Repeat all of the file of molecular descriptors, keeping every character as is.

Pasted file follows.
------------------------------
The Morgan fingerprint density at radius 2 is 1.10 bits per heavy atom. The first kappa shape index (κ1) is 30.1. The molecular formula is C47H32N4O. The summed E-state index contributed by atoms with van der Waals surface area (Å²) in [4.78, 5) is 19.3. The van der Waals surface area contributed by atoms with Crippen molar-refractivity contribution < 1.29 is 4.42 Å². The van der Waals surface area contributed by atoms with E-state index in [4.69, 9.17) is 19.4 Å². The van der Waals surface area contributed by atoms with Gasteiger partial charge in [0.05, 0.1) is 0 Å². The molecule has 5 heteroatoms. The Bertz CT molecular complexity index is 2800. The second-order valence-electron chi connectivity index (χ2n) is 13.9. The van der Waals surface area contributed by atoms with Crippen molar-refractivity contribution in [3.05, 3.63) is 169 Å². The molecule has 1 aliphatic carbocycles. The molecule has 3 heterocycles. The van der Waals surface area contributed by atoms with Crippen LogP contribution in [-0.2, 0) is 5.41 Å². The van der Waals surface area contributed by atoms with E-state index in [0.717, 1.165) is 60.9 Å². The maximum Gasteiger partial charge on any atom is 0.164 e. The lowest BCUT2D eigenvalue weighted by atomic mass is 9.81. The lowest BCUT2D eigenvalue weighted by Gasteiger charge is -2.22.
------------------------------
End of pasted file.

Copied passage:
The Morgan fingerprint density at radius 2 is 1.10 bits per heavy atom. The first kappa shape index (κ1) is 30.1. The molecular formula is C47H32N4O. The summed E-state index contributed by atoms with van der Waals surface area (Å²) in [4.78, 5) is 19.3. The van der Waals surface area contributed by atoms with Crippen molar-refractivity contribution < 1.29 is 4.42 Å². The van der Waals surface area contributed by atoms with E-state index in [4.69, 9.17) is 19.4 Å². The van der Waals surface area contributed by atoms with Gasteiger partial charge in [0.05, 0.1) is 0 Å². The molecule has 5 heteroatoms. The Bertz CT molecular complexity index is 2800. The second-order valence-electron chi connectivity index (χ2n) is 13.9. The van der Waals surface area contributed by atoms with Crippen molar-refractivity contribution in [3.05, 3.63) is 169 Å². The molecule has 1 aliphatic carbocycles. The molecule has 3 heterocycles. The van der Waals surface area contributed by atoms with Crippen LogP contribution in [-0.2, 0) is 5.41 Å². The van der Waals surface area contributed by atoms with E-state index in [0.717, 1.165) is 60.9 Å². The maximum Gasteiger partial charge on any atom is 0.164 e. The lowest BCUT2D eigenvalue weighted by atomic mass is 9.81. The lowest BCUT2D eigenvalue weighted by Gasteiger charge is -2.22.